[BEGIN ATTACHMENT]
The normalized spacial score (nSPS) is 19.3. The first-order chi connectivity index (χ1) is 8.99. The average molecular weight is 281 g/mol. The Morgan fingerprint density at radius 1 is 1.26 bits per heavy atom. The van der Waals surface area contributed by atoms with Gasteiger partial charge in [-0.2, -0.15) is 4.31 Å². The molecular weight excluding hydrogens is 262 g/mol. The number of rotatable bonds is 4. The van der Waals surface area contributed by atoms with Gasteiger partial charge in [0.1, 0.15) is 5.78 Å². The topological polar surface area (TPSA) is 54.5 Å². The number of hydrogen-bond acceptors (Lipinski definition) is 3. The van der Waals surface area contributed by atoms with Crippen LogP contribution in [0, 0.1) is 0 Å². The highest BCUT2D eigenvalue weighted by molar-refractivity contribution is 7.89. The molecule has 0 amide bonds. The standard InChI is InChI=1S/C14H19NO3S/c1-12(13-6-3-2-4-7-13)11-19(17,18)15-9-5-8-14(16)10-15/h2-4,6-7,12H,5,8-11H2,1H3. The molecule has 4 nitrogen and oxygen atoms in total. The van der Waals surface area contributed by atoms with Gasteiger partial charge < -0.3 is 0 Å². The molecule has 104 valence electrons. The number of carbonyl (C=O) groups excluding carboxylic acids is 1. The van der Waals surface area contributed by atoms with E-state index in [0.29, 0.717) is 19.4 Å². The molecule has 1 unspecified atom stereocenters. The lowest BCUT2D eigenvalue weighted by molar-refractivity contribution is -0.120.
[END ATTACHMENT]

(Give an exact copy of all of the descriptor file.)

The normalized spacial score (nSPS) is 19.3. The first-order chi connectivity index (χ1) is 8.99. The average molecular weight is 281 g/mol. The Morgan fingerprint density at radius 1 is 1.26 bits per heavy atom. The van der Waals surface area contributed by atoms with Gasteiger partial charge in [-0.2, -0.15) is 4.31 Å². The molecular weight excluding hydrogens is 262 g/mol. The number of rotatable bonds is 4. The van der Waals surface area contributed by atoms with Gasteiger partial charge in [0.1, 0.15) is 5.78 Å². The topological polar surface area (TPSA) is 54.5 Å². The number of hydrogen-bond acceptors (Lipinski definition) is 3. The van der Waals surface area contributed by atoms with Crippen LogP contribution in [0, 0.1) is 0 Å². The highest BCUT2D eigenvalue weighted by molar-refractivity contribution is 7.89. The molecule has 0 amide bonds. The standard InChI is InChI=1S/C14H19NO3S/c1-12(13-6-3-2-4-7-13)11-19(17,18)15-9-5-8-14(16)10-15/h2-4,6-7,12H,5,8-11H2,1H3. The molecule has 4 nitrogen and oxygen atoms in total. The van der Waals surface area contributed by atoms with Gasteiger partial charge < -0.3 is 0 Å². The molecule has 104 valence electrons. The number of carbonyl (C=O) groups excluding carboxylic acids is 1. The van der Waals surface area contributed by atoms with E-state index in [0.29, 0.717) is 19.4 Å². The molecule has 1 unspecified atom stereocenters. The lowest BCUT2D eigenvalue weighted by molar-refractivity contribution is -0.120.